Expert opinions and online advice on adult epilepsy delivered via your computer or mobile device. Second opinion is available wherever there is an internet. All you need is a PC or a smartphone.
Epilepsy is one of the most common neurological disorders. Epileptic seizures present a health risk and have a major impact on a person's life.
What is the disease about?
Five percent of all people have an epileptic seizure once in their life. The disorder can occur at any age. Most often it concerns children and adolescents, but adults are also susceptible to the disease.
Epileptic seizures are triggered by a disturbance in the electrochemical signal transmission of the brain nerve cells. It may remain limited to one region of the brain ("focal seizure") or spread throughout the brain ("generalized seizure"). Correspondingly, epileptic seizures can have different manifestations.
How does it develop?
Single or serial convulsive seizures in adults can be provoked by congenital and acquired damage to the brain structure, acute irritations such as those caused by high fever, alcohol poisoning or brain inflammation or meningitis. However, the true causes of adult epilepsy often remain unexplained.
An epileptic seizure can be figuratively called “a thunderstorm in the brain". The complex electrochemical stability of the brain's electrical activity is thrown out of balance. The visible consequence is a temporary, seizure-like disturbance of wakefulness, consciousness, bodily functions, and voluntary movements of various types and duration.
There are many different symptoms of the disease. They may change during the course of the disease.
The most common signs of the disorder in adults are:
- brief loss of consciousness;
- loss of consciousness, stiffness, twitching of arms and legs;
- febrile convulsions;
- partial disability;
- severe impairment of behavior or intelligence;
- loss of speech.
How is it diagnosed?
In order to make an accurate diagnosis and choose the right treatment, it is important to know and understand the type of seizures and their features. For this purpose, doctors conduct detailed interviews with the patient or the family, and review video recordings of seizures. Of key importance are routine electroencephalography, as well as video EEG test results. The latter is a recording of bioelectrical brain activity, combined with video recording of what the patient is doing or experiencing. The diagnosis is backed up by laboratory tests and high-resolution magnetic resonance imaging (MRI) of the head.
Positron emission tomography (PET) and single-photon emission computed tomography (SPECT) scans provide additional data on the brain and its metabolism. The examination routine also includes laboratory tests of blood, serum, and cerebrospinal fluid to rule out or detect immunologic or infectious diseases.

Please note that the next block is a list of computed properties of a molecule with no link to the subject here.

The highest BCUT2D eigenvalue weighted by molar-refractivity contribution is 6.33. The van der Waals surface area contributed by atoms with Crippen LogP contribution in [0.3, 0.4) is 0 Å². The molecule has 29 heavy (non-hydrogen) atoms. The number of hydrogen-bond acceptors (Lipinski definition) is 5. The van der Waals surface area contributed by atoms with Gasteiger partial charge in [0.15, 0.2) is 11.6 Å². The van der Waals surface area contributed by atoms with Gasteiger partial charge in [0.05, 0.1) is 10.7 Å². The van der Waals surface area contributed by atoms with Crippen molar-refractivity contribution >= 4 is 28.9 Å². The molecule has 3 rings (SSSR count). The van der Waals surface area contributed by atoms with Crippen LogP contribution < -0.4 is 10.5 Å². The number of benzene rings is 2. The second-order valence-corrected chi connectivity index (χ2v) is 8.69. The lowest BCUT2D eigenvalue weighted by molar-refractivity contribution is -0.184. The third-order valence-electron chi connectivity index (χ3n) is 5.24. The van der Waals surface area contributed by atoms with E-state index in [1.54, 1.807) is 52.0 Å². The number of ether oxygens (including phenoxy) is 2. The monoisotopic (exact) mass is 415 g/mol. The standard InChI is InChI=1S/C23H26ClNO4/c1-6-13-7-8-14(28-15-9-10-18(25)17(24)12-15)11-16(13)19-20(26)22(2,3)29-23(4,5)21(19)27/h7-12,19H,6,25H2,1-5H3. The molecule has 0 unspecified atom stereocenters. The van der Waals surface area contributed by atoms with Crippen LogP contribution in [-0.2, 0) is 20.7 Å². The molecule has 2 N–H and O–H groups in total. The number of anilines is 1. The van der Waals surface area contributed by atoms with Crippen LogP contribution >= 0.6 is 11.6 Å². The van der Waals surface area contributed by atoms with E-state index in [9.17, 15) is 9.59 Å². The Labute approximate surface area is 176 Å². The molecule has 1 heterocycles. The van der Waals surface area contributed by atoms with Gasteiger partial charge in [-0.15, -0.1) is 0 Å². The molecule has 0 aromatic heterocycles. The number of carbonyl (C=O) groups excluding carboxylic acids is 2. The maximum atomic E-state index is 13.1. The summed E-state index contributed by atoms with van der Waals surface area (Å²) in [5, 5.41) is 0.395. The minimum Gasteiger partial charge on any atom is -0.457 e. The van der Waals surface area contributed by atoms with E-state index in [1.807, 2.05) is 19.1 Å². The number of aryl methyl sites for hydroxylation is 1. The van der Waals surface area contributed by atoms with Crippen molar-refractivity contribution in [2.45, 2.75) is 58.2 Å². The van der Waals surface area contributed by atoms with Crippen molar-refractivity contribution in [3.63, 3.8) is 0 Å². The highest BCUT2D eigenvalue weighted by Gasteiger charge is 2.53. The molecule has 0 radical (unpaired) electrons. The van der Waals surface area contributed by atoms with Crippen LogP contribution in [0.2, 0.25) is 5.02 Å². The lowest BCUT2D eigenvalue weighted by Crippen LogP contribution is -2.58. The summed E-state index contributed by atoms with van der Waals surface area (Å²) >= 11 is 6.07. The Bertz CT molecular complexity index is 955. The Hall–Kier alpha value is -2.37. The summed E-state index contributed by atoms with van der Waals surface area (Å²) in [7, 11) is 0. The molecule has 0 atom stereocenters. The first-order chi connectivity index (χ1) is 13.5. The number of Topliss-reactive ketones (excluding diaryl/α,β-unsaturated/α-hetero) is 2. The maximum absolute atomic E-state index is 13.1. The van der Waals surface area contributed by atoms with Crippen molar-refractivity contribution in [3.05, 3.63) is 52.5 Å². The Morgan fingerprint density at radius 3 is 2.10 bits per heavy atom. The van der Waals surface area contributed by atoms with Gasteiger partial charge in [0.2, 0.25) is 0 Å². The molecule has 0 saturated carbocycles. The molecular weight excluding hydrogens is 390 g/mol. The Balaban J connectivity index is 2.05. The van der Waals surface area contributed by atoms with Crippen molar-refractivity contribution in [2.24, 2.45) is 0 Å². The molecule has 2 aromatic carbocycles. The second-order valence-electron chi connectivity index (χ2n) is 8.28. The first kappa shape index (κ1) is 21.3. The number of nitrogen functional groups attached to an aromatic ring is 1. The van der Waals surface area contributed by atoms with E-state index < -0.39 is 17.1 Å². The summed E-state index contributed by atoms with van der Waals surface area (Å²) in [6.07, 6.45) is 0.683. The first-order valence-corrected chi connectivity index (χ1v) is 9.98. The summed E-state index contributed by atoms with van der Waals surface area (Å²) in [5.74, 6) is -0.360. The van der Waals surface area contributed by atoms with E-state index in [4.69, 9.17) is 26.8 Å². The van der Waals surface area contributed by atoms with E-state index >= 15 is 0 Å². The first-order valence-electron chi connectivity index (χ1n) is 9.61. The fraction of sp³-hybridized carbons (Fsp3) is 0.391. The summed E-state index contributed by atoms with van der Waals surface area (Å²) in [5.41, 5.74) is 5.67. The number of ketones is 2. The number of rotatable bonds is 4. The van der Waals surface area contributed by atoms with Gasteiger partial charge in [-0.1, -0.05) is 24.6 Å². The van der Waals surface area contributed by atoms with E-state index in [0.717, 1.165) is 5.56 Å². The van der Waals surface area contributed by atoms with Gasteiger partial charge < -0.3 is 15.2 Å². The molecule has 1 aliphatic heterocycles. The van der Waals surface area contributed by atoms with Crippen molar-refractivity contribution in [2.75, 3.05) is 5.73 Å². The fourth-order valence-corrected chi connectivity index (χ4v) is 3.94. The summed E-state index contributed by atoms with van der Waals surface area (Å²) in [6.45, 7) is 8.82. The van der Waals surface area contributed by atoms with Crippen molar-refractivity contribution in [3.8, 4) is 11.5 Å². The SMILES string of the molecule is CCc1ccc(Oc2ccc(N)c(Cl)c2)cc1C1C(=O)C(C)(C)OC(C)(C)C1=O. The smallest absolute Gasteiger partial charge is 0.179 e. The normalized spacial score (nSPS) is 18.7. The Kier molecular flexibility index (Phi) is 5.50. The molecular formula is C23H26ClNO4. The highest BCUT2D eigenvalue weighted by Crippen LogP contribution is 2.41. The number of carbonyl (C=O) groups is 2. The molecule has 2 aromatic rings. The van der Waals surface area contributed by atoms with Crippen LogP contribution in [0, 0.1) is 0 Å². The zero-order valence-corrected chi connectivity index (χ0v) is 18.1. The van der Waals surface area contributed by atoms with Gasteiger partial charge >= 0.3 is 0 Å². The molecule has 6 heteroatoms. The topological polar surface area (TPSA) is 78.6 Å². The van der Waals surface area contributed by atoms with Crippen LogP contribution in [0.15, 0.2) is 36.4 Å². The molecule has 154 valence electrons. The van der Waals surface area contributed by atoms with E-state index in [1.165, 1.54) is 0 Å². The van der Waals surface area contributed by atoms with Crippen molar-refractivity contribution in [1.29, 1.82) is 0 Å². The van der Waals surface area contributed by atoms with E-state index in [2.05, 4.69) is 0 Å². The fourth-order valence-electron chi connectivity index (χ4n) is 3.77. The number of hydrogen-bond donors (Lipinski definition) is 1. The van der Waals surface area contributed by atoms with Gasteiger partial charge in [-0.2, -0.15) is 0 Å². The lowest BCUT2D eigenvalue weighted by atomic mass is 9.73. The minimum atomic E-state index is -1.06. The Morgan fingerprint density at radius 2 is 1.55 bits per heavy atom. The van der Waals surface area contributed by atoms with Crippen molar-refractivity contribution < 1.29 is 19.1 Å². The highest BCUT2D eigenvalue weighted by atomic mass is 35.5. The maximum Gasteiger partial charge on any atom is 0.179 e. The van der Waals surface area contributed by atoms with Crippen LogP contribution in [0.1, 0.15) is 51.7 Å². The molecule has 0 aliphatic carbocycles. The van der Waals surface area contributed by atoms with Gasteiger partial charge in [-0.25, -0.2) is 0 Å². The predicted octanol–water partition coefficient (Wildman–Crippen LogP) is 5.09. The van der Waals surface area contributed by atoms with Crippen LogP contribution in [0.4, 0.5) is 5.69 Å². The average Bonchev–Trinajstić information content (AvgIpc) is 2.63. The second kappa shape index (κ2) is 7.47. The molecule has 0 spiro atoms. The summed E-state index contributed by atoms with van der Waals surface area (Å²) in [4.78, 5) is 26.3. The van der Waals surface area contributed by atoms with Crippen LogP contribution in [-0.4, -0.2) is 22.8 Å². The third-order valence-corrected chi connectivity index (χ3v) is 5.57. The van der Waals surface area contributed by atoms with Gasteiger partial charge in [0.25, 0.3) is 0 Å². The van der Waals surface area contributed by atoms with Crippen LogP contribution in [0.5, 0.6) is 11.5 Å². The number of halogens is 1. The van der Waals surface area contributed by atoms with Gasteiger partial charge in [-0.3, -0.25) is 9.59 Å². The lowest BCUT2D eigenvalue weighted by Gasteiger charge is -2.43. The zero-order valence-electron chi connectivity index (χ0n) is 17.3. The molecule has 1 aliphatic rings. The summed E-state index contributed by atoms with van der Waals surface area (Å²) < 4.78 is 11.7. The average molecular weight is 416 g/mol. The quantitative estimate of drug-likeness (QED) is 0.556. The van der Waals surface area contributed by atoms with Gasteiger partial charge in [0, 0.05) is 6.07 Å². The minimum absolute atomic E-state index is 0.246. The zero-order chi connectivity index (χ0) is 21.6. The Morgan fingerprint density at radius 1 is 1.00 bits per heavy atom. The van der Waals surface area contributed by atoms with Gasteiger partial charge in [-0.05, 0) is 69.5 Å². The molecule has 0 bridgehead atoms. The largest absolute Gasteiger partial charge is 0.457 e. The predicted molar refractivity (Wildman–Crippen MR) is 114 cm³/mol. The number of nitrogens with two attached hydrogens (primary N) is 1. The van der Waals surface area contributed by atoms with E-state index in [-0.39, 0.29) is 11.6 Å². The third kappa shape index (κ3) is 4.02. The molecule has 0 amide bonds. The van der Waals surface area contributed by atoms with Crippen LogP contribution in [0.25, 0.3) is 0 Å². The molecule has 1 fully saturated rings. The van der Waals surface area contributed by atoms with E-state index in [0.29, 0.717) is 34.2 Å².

Treatment of epilepsy in adults
The modern approach to the treatment of this disease is holistic, that is, comprehensive. Therapy is based on the individual clinical situation, the patient's life circumstances and needs. The main focus is on the careful selection of the type and dosage of antiepileptic drugs aimed at getting rid of seizures, or at least controlling their frequency and preventing their consequences.
In certain cases, doctors resort to surgical removal of epileptogenic foci or stimulation procedures (vagus nerve stimulation, VNS).
What is the service about?
A second opinion on adult epilepsy is a service which makes it possible to get a remote consultation of a qualified specialist, based on available medical summary or study results.
It might be helpful:
• to confirm the existing diagnosis;
• to make sure that the recommended treatment, e.g., surgery, is correct;
• to obtain information on advanced methods of adult epilepsy diagnostics and treatment;
• to get expert commentary on previously performed exam results;
• to make the right choice if there are two or more possible therapeutic options.
What will the client get?
A diagnostic conclusion and disease treatment/control recommendations based on the available data. If the data is insufficient, follow up exams will be recommended.
What data should be provided to get a second opinion?
- Neurology exam report (recommended)
Electroencephalography report (obligatory)
Video EEG report (recommended)
Up to 5 pages are included in the basic fee eo EEG test report (recommended)
- Skull MRI
- Skull CT
- Up to 1 exam is uncluded in the basic fee
What are the second opinion formats and terms?
Written second opinion:
A written review of the available medical data, including the consulting specialist's conclusions and suggestions of treatment/follow-up procedures, or recommendations of follow up diagnostics. Report size: up to 1 page.
All services contained in the written second opinion plus an up to 10-minute telephone talk in which the consulting expert shall check the symptoms, explain the suggested treatment plan and answer the patient's questions.
All services contained in the written second opinion plus an up to 15-minute video conference with the expert including visual examination, symptoms check, comment on radiology exams, explanation of the suggested treatment plan and answering the patient's questions.
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